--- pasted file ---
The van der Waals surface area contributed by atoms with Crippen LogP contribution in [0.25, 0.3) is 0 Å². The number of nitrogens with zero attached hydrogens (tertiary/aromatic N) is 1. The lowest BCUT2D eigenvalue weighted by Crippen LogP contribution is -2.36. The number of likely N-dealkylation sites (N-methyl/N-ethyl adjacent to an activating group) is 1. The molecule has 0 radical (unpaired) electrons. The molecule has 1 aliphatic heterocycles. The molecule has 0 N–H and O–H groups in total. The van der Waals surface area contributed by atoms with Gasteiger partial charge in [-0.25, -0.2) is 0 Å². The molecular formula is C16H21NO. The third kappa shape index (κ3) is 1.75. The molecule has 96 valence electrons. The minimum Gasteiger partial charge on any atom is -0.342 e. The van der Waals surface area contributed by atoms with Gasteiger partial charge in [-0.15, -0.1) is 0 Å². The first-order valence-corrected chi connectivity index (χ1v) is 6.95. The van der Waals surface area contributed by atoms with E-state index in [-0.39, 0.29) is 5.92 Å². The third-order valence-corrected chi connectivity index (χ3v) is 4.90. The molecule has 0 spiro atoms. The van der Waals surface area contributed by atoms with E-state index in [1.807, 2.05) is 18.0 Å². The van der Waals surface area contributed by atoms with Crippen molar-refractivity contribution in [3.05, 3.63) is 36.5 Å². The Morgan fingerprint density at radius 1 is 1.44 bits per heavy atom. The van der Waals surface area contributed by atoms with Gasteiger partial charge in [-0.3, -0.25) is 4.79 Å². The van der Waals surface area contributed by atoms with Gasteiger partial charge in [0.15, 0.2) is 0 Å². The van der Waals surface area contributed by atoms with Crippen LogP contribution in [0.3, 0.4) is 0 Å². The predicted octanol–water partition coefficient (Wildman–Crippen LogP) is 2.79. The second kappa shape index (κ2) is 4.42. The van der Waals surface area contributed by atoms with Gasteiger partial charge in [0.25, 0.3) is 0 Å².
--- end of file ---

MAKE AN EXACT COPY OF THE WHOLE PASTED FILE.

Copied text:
The van der Waals surface area contributed by atoms with Crippen LogP contribution in [0.25, 0.3) is 0 Å². The number of nitrogens with zero attached hydrogens (tertiary/aromatic N) is 1. The lowest BCUT2D eigenvalue weighted by Crippen LogP contribution is -2.36. The number of likely N-dealkylation sites (N-methyl/N-ethyl adjacent to an activating group) is 1. The molecule has 0 radical (unpaired) electrons. The molecule has 1 aliphatic heterocycles. The molecule has 0 N–H and O–H groups in total. The van der Waals surface area contributed by atoms with Gasteiger partial charge in [-0.25, -0.2) is 0 Å². The molecular formula is C16H21NO. The third kappa shape index (κ3) is 1.75. The molecule has 96 valence electrons. The minimum Gasteiger partial charge on any atom is -0.342 e. The van der Waals surface area contributed by atoms with Gasteiger partial charge in [-0.15, -0.1) is 0 Å². The first-order valence-corrected chi connectivity index (χ1v) is 6.95. The van der Waals surface area contributed by atoms with E-state index in [-0.39, 0.29) is 5.92 Å². The third-order valence-corrected chi connectivity index (χ3v) is 4.90. The molecule has 0 spiro atoms. The van der Waals surface area contributed by atoms with E-state index in [1.807, 2.05) is 18.0 Å². The van der Waals surface area contributed by atoms with Crippen molar-refractivity contribution in [3.05, 3.63) is 36.5 Å². The Morgan fingerprint density at radius 1 is 1.44 bits per heavy atom. The van der Waals surface area contributed by atoms with Gasteiger partial charge in [-0.3, -0.25) is 4.79 Å². The van der Waals surface area contributed by atoms with Gasteiger partial charge in [0.15, 0.2) is 0 Å². The van der Waals surface area contributed by atoms with Crippen LogP contribution in [0.3, 0.4) is 0 Å². The predicted octanol–water partition coefficient (Wildman–Crippen LogP) is 2.79. The second kappa shape index (κ2) is 4.42. The van der Waals surface area contributed by atoms with Gasteiger partial charge in [0.25, 0.3) is 0 Å².